Assessing the Personalized Education Push
Is the emphasis on technology going too far?
A high-poverty school in Colorado is trying to turn student outcomes around through personalized learning. It has been tough sledding with mixed results, but one outcome nobody predicted is that it gives students with chaotic lives a sense of control, making school, in some cases, the only real safe space in their lives.
As tech entrepreneurs fight for a piece of the action in the EdTech land grab, personalized learning is a buzzword many of them are going after. The problem is that education is one of the lowest rated industries likely to be taken over by automation because the human interaction of teaching is too important. Many times, when entrepreneurs are asked how their products work, their answers are insufficient. “Rather than answering the question, lazy entrepreneurs too frequently offer vacuous references to companies like Amazon and Netflix,” writes Tony Wan at EdSurge. They assume that parents, educators and yes, reporters will give learning technologies the same benefit of the doubt that we afford to a movie or online shopping recommendation engines. This is a mistake.”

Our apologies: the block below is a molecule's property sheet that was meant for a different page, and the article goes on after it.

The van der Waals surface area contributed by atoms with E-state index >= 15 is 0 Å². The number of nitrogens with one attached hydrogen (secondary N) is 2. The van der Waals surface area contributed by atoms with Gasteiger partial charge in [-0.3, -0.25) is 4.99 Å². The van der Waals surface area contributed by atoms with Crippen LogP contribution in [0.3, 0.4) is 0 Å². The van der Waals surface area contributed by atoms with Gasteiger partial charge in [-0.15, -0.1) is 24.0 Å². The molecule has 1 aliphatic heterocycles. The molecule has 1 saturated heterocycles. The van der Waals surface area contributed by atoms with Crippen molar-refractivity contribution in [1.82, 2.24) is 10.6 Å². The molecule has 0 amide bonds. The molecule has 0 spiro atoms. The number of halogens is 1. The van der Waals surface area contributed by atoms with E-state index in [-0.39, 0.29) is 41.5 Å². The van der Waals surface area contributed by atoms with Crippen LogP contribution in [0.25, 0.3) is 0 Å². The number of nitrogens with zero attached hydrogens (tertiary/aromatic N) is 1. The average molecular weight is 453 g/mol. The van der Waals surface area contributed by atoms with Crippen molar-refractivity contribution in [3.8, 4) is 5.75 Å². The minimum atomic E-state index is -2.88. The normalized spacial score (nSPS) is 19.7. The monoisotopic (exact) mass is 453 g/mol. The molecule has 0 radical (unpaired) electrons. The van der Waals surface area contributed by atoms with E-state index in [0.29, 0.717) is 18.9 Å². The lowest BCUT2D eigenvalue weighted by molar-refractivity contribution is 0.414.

Some people trace the mixed outcomes of personalized learning back to a reliance on a study done in 1984 that is frequently quoted by personalized learning champion and backer, Mark Zuckerberg, and how relevant that study is to education today.
Personalized learning is being touted in some circles as a cure-all for education, especially for improving education outcomes for struggling students. True personalized learning that involves one-on-one tutoring or the teaching of students in small groups where the educator can intervene more individually with students than larger lecture setups does show promising results.
But the introduction of technology into the personalized learning mix is where educators and technologists need to find common ground and take a close look at the actual results. Some technologists would have you believe that plopping a kid in front of their new app will make her a genius without any human teaching.
In her article on personalized learning, Welda Simousek writes, “In personalized learning settings, teachers assess students’ strengths, needs, and interests to better align their teaching with each student’s learning profile while maintaining high standards. This can be accomplished through a variety of methods.”
Those methods include things like flexible student groupings, an adaptive classroom to change depending on student needs, and involving students in discussions about their goals and how to reach them. Using technology to teach is not mentioned, and rightfully so.
Clearly, technology has a place in education moving forward, but educators have to remember to pump the brakes when tech entrepreneurs try to convince them that their particular technology is going to radically change the lives of teachers and students by personalizing the teaching process through automation.